Why defence votes conservative

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Greg Sheridan has an interesting piece in The Australian today on the decline in defence spending. His central claim is that cuts to defence in the Budget means that our defence spending, as a percentage of GDP, will be lower than at any time since 1938.

His graph though didn’t allow a proper analysis of recent funding because WWII pushed the scale so high that any changes since Vietnam were almost indiscernible.

So here is a graph of funding since Vietnam. I have used real dollars, not % of GDP, because that is probably a more accurate measure of our actual force capability.

I was surprised to find that the preconception that the Coalition spend more on defence than Labor really does hold true. Growth in defence spending, in real terms, under Fraser was 3.9%, under Hawke-Keating 0.5%, under Howard 3.7% and under Rudd-Gillard it is heading for 1% by 2014.

The Rudd-Gillard period is interesting though. Rudd began with big increases in defence spending, 11.2% in 2008 and 6.7% in 2009. Rudd also promised 3% real growth in defence spending until 2017-18 in his 2009 defence white paper. This growth is represented by the red-outlined, white bars in the graph.

Since then defence spending has been flatlining, and the $4 billion in budget cuts announced this week, will make it go into reverse and decline by 8% by 2014. The shaded red bars represent defence spending before the budget cuts.

(I have updated the ASPI Almanac with the cuts from Budget paper no. 2. There is another $2.1 billion cuts that I have not been able to include in this chart because ASPI’s figures only go to 2014.)

These cuts mean that defence spending will fall $6.5 billion short of Rudd’s 3% white paper target in 2014. Perhaps Rudd’s target was unrealistic but spending will still be $4.5 billion less in 2014 than if the Rudd-Gillard government had kept the Howard government growth rate of 3.7% since 2007.

What is the most concerning aspect of these cuts is that they seem to based on the government’s political needs to deliver surpluses not Australia’s security needs.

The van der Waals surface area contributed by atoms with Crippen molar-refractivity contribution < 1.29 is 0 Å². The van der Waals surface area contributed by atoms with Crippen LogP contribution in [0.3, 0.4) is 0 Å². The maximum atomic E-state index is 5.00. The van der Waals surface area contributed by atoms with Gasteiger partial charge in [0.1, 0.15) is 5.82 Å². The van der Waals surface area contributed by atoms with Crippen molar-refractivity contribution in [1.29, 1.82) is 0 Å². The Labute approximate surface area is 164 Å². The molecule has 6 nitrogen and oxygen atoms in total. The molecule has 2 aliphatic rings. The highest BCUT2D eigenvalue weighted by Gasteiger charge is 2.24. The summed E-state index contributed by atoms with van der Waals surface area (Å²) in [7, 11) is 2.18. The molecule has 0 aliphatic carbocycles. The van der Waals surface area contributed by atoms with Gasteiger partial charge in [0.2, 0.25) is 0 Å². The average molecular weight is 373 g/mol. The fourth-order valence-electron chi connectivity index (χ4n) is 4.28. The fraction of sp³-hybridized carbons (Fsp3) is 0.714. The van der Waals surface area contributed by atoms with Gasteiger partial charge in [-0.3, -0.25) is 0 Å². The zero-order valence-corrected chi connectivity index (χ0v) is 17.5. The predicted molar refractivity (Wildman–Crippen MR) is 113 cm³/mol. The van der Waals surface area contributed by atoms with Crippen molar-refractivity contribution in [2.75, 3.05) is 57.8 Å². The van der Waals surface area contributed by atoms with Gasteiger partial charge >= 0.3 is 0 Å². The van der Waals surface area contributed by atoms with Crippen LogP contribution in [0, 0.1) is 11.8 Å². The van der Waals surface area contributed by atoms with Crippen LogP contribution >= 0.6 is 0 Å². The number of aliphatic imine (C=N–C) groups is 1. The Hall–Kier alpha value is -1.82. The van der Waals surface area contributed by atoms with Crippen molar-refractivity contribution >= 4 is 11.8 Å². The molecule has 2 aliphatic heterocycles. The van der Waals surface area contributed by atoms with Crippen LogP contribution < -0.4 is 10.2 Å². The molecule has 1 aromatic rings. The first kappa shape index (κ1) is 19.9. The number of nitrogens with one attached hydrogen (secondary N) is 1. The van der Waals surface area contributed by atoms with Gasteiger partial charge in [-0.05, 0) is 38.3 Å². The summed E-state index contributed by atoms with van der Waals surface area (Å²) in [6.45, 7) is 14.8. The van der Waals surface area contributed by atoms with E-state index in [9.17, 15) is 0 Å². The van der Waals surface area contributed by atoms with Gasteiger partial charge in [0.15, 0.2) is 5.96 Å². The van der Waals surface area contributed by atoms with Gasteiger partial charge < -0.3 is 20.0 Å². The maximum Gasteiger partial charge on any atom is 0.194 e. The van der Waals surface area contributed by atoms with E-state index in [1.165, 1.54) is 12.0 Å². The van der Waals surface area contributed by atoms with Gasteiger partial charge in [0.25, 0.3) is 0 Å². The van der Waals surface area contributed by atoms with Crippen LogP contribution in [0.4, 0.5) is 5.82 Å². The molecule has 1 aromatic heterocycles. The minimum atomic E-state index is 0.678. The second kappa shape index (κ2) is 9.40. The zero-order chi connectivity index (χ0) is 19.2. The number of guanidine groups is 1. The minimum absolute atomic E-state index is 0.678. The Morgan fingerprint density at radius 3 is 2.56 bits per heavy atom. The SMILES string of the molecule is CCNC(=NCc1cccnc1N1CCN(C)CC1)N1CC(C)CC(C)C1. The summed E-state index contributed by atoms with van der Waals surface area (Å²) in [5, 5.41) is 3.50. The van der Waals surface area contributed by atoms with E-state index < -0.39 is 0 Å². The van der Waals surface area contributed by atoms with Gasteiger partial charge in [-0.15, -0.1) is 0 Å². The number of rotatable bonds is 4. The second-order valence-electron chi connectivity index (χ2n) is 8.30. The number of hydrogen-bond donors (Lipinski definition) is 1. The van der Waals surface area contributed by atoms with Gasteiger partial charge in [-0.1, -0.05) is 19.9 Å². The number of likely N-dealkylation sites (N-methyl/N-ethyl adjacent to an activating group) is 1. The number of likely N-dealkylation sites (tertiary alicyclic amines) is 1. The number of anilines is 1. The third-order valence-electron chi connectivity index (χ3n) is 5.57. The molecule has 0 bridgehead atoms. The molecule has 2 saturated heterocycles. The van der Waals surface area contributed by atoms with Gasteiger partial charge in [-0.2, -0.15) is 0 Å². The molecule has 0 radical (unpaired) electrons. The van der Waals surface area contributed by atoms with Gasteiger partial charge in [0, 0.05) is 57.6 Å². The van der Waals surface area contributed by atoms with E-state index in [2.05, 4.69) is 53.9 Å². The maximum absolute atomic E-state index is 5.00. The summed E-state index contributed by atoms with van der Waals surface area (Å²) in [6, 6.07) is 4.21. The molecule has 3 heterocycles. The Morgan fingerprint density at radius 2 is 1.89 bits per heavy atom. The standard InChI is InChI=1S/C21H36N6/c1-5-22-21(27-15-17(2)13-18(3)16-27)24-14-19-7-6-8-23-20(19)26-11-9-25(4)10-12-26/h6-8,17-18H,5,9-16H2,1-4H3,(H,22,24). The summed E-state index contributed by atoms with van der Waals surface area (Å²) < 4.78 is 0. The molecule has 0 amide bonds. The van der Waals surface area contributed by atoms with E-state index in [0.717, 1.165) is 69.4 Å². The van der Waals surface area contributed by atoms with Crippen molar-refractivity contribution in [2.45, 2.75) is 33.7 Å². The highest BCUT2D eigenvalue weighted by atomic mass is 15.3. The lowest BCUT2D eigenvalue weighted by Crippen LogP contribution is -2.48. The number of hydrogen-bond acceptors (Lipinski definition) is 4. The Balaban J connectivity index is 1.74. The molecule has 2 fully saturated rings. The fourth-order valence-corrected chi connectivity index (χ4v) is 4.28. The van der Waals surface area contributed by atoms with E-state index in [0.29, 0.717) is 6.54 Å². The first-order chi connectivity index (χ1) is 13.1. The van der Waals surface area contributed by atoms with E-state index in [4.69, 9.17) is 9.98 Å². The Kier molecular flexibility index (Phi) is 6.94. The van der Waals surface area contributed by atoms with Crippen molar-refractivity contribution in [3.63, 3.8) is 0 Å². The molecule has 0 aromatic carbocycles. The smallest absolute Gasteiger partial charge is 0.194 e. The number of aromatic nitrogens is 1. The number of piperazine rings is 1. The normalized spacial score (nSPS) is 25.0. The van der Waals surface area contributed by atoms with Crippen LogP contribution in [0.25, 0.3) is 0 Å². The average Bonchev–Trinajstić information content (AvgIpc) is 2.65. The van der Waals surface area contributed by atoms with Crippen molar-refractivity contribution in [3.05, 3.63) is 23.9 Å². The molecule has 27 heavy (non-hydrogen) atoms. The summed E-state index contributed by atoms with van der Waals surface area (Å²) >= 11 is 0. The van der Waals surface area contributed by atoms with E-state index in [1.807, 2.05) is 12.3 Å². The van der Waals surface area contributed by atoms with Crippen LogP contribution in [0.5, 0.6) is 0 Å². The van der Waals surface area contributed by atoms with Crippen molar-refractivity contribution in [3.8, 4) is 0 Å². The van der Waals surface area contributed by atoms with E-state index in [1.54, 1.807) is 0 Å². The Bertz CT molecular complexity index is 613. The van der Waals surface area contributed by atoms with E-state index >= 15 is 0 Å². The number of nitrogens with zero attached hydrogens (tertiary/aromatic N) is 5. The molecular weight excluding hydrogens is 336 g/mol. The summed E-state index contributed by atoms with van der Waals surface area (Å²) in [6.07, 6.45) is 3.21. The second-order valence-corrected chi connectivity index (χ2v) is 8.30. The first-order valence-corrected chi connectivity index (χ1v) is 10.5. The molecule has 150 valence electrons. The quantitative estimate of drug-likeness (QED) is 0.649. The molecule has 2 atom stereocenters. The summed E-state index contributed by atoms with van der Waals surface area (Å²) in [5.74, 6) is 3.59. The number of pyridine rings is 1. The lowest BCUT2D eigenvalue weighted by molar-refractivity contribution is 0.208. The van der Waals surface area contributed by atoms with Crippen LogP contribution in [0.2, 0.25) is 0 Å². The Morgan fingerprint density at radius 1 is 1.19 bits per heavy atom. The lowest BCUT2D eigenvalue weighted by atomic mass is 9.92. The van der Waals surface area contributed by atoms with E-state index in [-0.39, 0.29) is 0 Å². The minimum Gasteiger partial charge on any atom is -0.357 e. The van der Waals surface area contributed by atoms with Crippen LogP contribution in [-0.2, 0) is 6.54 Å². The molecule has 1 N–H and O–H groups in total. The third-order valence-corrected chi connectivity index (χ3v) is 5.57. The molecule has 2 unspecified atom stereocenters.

1. How, as an economist, you can perceive defence cuts as anything other than a good thing is beyond me. What are these security needs that require resources transferred away from productive uses? Are you really an economist?

    1. Sorry I have been away so I haven’t responded.

      I am an economist but I think that is one of the problems with economists, they often display a naive ignorance of power and strategy.

      Basic game theory models tell you why defence spending is important.

      1. Thanks for your response. I didn’t mean to sound condescending. I am not saying that defence spending is unimportant. However, you would have to rely on some more than the embroidery of game theory to convince me that there isn’t currently an over-expansion of that sector. (I know it’s a blog and you are not expected to write a peer-reviewed paper.)


  2. Feel like overlaying a graph depicting Australian/global economic growth over the same period?

    Also, I notice the largest individual increase in defence spending was made by Labor, in 2008.

  3. What would be more meaningful is a chart showing the relativity of defence expenditure to government revenue, which should reflect an increasing percentage of revenue nearing 20 percent from around 2008 hitherto. All government outlay has to be funded from revenue so if that shrinks, so should an absurdly unrealistic defence budget. Relating defence expenditure to GDP is just smoke and mirrors stuff.

    1. i think you have over-egged it – the govt chooses the ratio of Rev to GDP, and it does not move about all that much.

    2. I think it would be nonsensical for government to adjust defence spending just because revenue fell away. Defence should be planned over decades not the economic cycle.

      In any case, why should defence spending be pro-cyclical when so many other parts of the govt’s spending is not.

      I agree with you on defence to GDP spending. That’s why I used real spending in $ terms.

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